“‘He Who Is Much Better,’” he read aloud. “I’ve seen this several times.”
“And a lot of gouges where it’s been chiselled out?” Slagbag asked.
“I think. What do you know about this?”
“That I’m not going to work myself up over scratchings on a wall. You can get yourself a one-way trip to the torture chamber for even talking about it.”
“Who’s he supposed to be?”
“A yark. Someone like us. Obviously, it’s complete shit. Serpentar’s real. Hrag Urshathur isn’t.”
And with that, Slagbag stepped through the gap in the hide.
“Coming?” he asked.
Snash eyed the scratchings for a few more moments, then followed.
They never did get used to running messages up the central shaft, although it got to be less of a torment for them, eventually; they brought more juice and water, and extra salt, and figured out ways to go more slowly without drawing any sanction, such as placing themselves behind columns of heavily armored yarks, men, or ogres. Not that they were always running the Spike; a lot of their deliveries were on the flat, or mostly, down inside the volcano. But one result of all this was that they were acquiring a good working knowledge of the entire fortress, and it was getting harder and harder for anyone to give them bad directions any more.
When Snash was handed a scroll marked “Extremely Urgent,” and “For Your Glowing Eyes Only,” addressed to the “Lord of the Gage Ghouls, Two Thousandth Floor,” he knew that was the very pinnacle of the Spike, even though he’d never been up there---even Serpentar’s chambers (which Snash had never been to either) were a level down, but due to the take-off and landing requirements of their flying sharks, the gage-ghouls were stationed right at the top.
Since Snash had never been the whole way before, the ascent proved a very sore trial, even though he and Slagbag had a very slow column of ogres to follow for much of the distance---ogres were always smelly, but these were so awful that Snash had trouble breathing. Moreover, once the beasts turned aside, a column of eastron men came pounding up, not very heavily armored ones, either, and those fellows set a brutal pace. As soon as the eastrons got where they were going, Snash and Slagbag simply stopped and sat down on the steps, and it was some time before they could even contemplate starting on up again…Barely forcing their legs to bend and straighten, they managed to get up ten more floors, and still weren’t at the top.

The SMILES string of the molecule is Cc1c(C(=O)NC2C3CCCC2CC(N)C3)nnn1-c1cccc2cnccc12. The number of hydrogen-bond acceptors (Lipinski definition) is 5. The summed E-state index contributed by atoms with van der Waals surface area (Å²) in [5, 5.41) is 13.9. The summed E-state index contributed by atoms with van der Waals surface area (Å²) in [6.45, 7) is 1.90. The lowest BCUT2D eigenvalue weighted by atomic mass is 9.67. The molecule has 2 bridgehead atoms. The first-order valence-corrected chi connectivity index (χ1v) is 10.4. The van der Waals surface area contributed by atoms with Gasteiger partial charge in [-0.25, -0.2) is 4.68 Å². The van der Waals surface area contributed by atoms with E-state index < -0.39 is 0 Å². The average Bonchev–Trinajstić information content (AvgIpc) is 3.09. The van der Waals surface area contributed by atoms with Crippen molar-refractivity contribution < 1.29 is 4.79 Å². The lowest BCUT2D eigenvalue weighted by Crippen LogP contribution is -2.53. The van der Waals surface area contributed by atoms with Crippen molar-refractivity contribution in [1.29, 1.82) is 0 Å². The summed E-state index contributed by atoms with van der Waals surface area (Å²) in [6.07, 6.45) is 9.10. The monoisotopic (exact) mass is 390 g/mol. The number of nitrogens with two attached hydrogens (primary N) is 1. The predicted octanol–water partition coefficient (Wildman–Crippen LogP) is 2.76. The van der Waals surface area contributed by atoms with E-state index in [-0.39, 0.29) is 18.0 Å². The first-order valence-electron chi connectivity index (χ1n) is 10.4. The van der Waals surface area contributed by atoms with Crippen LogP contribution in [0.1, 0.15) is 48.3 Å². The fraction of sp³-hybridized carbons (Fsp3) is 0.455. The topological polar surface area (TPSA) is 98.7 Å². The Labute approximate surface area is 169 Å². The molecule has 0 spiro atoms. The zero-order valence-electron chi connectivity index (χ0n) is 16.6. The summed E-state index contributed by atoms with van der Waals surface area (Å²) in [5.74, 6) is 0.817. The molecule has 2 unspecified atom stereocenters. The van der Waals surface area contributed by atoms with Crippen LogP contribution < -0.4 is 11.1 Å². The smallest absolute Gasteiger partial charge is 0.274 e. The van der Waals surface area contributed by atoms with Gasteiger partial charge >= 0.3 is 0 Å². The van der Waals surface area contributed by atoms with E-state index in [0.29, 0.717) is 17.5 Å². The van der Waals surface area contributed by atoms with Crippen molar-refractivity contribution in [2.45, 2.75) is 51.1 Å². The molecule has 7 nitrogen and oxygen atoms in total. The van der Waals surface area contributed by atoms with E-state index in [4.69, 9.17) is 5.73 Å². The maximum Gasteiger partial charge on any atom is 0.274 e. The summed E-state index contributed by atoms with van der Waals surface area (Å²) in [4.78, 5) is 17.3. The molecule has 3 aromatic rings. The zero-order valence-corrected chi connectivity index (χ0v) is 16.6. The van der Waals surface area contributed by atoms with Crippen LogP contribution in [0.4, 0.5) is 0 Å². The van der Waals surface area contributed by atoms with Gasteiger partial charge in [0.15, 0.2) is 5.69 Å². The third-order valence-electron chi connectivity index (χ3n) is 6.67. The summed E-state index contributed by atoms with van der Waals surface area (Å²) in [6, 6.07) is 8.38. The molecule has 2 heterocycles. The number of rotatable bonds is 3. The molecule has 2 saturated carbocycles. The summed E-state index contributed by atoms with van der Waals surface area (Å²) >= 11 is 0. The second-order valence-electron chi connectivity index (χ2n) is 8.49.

They were, however, on One Thousand Nine-Hundred and Ninety-Nine...a huge brazen plate on the wall said so.
Serpentar’s floor, Snash thought.
A tall pointed arch was set well back in a semi-circular recess, but he couldn’t see a door, try as he might---if there was an entrance, it was blocked by what appeared to be a gigantic tangle of steel thorns, interwoven with great bronze snakes. Before the barrier a troop of ogres stood at attention; Snash had never seen ogres, who were generally slouchy, standing erect that way before; armed with huge two-headed axes which they were clutching across their chests with both mitts, the beasts were most intimidating. Blazoned on their armored chests was Serpentar’s device, The Prying Eye, a round red orb looking through a magnifying glass.
As Snash and Slagbag stood swaying and panting, a pale tall very thin man with a shaved head stepped out from behind the ogres, blue eyes glinting under his lowering brows…he was clad in a long curious assemblage of studded straps. Attached to his shoulder was a lacquered red-and-black Prying Eye Pin.
“What’s your business?” he asked.
“Message for the Shark Lord,” Snash said, using one of the ghoul chieftain’s many honorifics.
“Then why have you stopped here?” asked the man.
“Tired,” said Slagbag.
“The Inevitable,” the man replied, “does not believe in tired…Don’t you know where you are?”
Slagbag just blinked and wobbled, but Snash nodded.
“Would you like to see what’s on the other side of those thorns and snakes?” the man inquired.
Snash shook his head.
“Then I suggest you keep going,” the man said.
Snash plucked at Slagbag’s arm, and they resumed the climb. Even though it wasn’t very far, that last stretch was murder, after all they’d endured, but finally they came stumbling up onto the broad flat ring that bordered the mouth of the shaft. Strictly speaking, it wasn’t the very top of the tower---thirteen smaller towers (one for each sharkrider, Snash guessed) were set at intervals around the circumference of the ring like tynes on a crown. Serpentar had been laying off on the smoke a bit---the cloud ceiling wasn’t swirling so low, and only swept the points of those smaller spires.
There were yark-sentries at the stairhead, but they were content to let Snash gulp water and suck air for a bit...capping the bottle once he got his spit back, he took the scroll from its pouch, saying:
“For the Shark Lord.”
“That’s his tower,” the guard said, indicating a spire which stabbed so high into the clouds that the top disappeared...Slagbag waited outside as Snash announced his errand and was admitted through a postern.
Floating on the other side was a mass of black fabric…Snash wasn’t quite sure he was looking at a figure at first, until he made out a dim sad hooded face, grey behind a veil…on the apparition’s chest, if chest it could be rightly said to have, was the sign of a black fin against a red circle….recalling that the Shark Lord’s mansion, like those of the other gage-ghouls, was said to be staffed by the spirits of dead men, Snash felt a sensation like a cold rill down his spine.